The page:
One of the most effective way to crush biscuits is to use the good old lesung from the lesung batu (pestle from your mortar and pestle). Very good way to relief frustration, whatever they may be. My weapon of choice.

My first task was to get hold of some gingernut biscuits for the base. This gingernut business reminded me of a rather cheeky postcard my mum brought back from Scotland. I'm afraid I can't tell you that story. Oh, OK I will. It has a cartoon of a Mr McSomething in his kilt standing atop a ladder. He was looking for gingernut biscuits for his customer when the good lady looked up and remarked that she has spotted them already :D

This cheesecake also contains Candied Ginger and I still have some in the fridge. I found the gingernut biscuits to be pleasant but they were not crunchy and rather hard. Not like the usual cookies which are crispy and crumbly. Are they supposed to be that way or had air leaked into the packaging? By the way, how do you say "biskut dah lemau" in English? 


Finely chopped candied ginger.

Since I was not happy with the biscuits, I went to Cold Storage and got another one called Ginger Crunch or something like that. This one said "more gingery" on the package and it was more crunchy like a regular cookie or biscuit. Tasted very nice too but a bit sweet for me. So the biscuits were sweet and so were the dates. And not forgetting the sugar from the candied ginger. I had to make sure that the cheesecake is not overly sweet.


This is how it looked like just out of the oven. For the first time my baked cheesecake is cracked and wrinkly. But I am not complaining because everything was fine after it cooled down completely.

The recipe calls for a mixture of cream cheese and Kashta cheese. Kashta cheese is a heavy cream style of fresh cheese but I doubt if  I can find it here. Besides, even if it is available, I would not buy it because generally I am scared of cheese. I only eat three types of cheese : Cheddar (in sandwiches or omelette), Mozzarella (in pizza, I will not touch it in any other form) and of course cream cheese (must add vanilla essence, if not I "pening" [get dizzy]). I still remember tasting blue cheese when I was a little girl. Uawghhh!!! I swore it stung my tongue. I had to drink a few glasses of my grandpa's iced coffee to kill the taste. So excuse me if I make a face when anybody mentions blue cheese dressing for salads :(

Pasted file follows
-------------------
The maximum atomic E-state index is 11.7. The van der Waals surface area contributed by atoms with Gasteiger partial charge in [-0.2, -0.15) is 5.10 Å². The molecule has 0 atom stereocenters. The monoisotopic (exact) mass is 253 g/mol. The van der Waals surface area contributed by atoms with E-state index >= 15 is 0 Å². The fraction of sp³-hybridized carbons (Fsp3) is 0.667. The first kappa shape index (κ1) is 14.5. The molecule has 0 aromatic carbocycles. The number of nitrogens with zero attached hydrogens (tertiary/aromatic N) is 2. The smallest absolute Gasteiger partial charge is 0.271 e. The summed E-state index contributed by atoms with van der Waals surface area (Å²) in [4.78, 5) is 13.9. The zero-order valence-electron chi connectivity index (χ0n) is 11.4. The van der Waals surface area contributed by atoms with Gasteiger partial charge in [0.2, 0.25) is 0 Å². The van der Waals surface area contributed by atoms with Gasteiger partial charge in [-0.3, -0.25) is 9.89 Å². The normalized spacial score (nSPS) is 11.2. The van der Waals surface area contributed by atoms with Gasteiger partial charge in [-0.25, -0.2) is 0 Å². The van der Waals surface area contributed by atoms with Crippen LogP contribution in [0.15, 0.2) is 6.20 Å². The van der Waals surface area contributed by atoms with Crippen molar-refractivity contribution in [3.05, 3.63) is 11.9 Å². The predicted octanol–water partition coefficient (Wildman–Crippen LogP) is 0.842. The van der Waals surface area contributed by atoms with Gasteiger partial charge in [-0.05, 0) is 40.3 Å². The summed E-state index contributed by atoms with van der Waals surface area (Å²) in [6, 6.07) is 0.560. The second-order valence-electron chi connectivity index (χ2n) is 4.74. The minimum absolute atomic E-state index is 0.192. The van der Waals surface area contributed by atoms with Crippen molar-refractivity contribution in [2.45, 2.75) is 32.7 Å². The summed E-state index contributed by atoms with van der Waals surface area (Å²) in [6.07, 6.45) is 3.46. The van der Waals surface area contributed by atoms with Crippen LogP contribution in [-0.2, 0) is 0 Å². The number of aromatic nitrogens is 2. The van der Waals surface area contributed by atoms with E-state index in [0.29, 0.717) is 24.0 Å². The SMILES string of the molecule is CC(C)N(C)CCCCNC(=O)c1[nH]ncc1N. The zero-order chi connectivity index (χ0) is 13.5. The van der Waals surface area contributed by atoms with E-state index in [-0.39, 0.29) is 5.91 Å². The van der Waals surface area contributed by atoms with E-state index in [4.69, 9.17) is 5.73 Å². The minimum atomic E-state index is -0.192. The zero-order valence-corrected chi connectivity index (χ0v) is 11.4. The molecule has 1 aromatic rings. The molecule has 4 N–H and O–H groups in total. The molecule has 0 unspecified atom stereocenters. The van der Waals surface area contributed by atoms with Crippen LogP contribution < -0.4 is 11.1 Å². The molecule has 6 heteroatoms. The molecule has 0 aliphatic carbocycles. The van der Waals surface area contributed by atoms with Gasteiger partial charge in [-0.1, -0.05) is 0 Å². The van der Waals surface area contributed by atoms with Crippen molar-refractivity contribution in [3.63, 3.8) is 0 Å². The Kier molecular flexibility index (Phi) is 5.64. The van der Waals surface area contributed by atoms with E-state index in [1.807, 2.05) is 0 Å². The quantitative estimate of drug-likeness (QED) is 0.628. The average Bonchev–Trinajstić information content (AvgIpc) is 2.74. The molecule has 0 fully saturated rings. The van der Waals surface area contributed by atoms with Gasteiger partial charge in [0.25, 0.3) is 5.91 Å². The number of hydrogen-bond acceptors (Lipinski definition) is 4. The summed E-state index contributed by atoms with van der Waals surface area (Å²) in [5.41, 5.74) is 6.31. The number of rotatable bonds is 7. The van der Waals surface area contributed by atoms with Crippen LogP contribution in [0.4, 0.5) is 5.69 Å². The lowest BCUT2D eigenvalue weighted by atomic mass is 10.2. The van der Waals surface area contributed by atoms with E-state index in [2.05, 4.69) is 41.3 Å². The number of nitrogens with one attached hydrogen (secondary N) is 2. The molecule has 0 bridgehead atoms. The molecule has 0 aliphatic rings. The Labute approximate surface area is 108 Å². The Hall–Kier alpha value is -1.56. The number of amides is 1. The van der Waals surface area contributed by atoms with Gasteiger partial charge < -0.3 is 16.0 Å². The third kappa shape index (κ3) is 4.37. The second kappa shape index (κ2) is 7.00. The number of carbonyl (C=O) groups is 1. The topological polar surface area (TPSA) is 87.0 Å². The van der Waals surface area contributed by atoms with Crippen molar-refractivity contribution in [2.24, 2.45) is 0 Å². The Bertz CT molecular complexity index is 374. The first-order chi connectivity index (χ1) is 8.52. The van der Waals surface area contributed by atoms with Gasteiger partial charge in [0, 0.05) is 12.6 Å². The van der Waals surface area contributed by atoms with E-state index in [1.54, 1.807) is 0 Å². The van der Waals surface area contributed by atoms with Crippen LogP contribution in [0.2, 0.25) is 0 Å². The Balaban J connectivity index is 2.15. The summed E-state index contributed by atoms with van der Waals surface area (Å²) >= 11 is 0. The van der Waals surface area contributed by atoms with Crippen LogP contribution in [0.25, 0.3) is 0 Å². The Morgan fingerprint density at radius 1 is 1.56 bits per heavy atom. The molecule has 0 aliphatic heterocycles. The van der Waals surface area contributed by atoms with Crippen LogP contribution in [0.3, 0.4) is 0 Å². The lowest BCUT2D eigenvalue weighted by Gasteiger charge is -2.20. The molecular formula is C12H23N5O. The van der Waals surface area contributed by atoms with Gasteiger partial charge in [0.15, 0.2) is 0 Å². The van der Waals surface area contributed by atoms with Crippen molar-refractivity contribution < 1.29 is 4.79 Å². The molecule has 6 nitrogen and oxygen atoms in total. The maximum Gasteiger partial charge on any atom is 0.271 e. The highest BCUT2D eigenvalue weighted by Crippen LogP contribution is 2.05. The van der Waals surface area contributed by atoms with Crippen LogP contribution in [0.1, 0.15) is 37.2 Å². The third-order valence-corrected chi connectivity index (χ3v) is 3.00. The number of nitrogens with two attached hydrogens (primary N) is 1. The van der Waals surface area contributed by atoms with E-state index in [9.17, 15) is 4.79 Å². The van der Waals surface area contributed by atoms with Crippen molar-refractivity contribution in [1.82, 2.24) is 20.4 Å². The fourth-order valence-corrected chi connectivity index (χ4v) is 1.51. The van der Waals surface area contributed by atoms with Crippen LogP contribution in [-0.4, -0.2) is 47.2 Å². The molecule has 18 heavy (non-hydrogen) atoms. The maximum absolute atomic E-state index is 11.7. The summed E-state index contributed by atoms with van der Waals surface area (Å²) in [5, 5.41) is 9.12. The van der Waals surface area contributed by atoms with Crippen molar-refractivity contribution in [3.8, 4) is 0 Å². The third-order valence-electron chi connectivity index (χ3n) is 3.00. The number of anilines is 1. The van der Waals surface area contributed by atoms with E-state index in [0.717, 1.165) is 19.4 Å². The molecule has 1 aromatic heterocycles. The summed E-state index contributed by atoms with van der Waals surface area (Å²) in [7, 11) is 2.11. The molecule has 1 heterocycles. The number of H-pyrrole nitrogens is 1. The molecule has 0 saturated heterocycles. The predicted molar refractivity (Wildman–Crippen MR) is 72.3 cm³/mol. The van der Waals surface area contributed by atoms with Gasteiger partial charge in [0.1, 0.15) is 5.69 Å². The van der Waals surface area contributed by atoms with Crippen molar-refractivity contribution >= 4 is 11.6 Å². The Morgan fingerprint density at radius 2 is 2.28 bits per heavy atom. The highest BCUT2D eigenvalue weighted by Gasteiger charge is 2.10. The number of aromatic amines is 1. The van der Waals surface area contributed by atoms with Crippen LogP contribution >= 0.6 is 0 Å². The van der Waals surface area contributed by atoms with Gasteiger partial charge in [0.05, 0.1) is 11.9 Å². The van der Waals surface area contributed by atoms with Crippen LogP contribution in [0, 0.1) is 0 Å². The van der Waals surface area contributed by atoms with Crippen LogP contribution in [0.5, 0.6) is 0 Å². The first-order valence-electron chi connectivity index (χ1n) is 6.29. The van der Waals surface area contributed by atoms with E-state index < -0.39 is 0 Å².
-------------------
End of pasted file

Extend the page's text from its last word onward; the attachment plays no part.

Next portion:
When it was time to taste the cheesecake, I was worried. If I didn't like the taste, I would throw away the whole cake. I would not serve something that doesn't taste good to me. So here goes........hmmmm! mmmm! mmmmm! My eyes became big as I kept spooning the cheesecake into my mouth. This is rather good! I couldn't believe it! The sweetness of the cake was just right and all the ingredients complemented each other so well. There's the creaminess from the cream cheese, the chewy gooey texture from the sweet sticky dates and the light gingery flavor and crunch from the candied ginger and biscuit base. Beautiful! 



I adjusted the amount of ingredients used in the original recipe and baked the cake in a 9" pan. With the benefit of hindsight, I should have baked it in an 8" pan for a taller cake. But still, sometimes a flatter cake does have an elegant look to it. And thanks to this month's chosen ingredient ginger on Little Thumbs Up, I have taken the risk of trying out this "strange" recipe :)








Ginger Honey Cheesecake 
Recipe source : Adapted from Favorite Cupcakes and Cheesecakes (page 140)
My notes and adaptations in red.

Ingredients :

Base :
- 250g gingernut biscuits, finely crushed (I used 200g)
- 1 tablespoon sugar (I omitted because the biscuits are already so sweet)
- 50g butter, chilled

Filling :
- 500g cream cheese, softened
- 1/2 cup honey (I used 1/4 cup only because the dates and candied ginger are sweet)
- 1/2 cup sugar (I omitted)
- 2 large eggs at room temperature
- 300g Kashta cheese (I used 200 ml whipping cream)
- 1 tablespoon lemon juice (I omitted)
- 1.5 teaspoons vanila extract
- 3/4 cup dates, finely chopped (I used 1/2 cup, but will use 3/4 cup in future)
- 2 tablespoons glaced ginger, very finely chopped

Method :

Preheat oven to 180C (I used 140C for all my cheesecakes)

To make base :
1. Butter only the sides of a 23cm springform pan.
2. In a bowl, mix the crushed biscuits and sugar.
3. Add the butter and rub it in well with your fingers.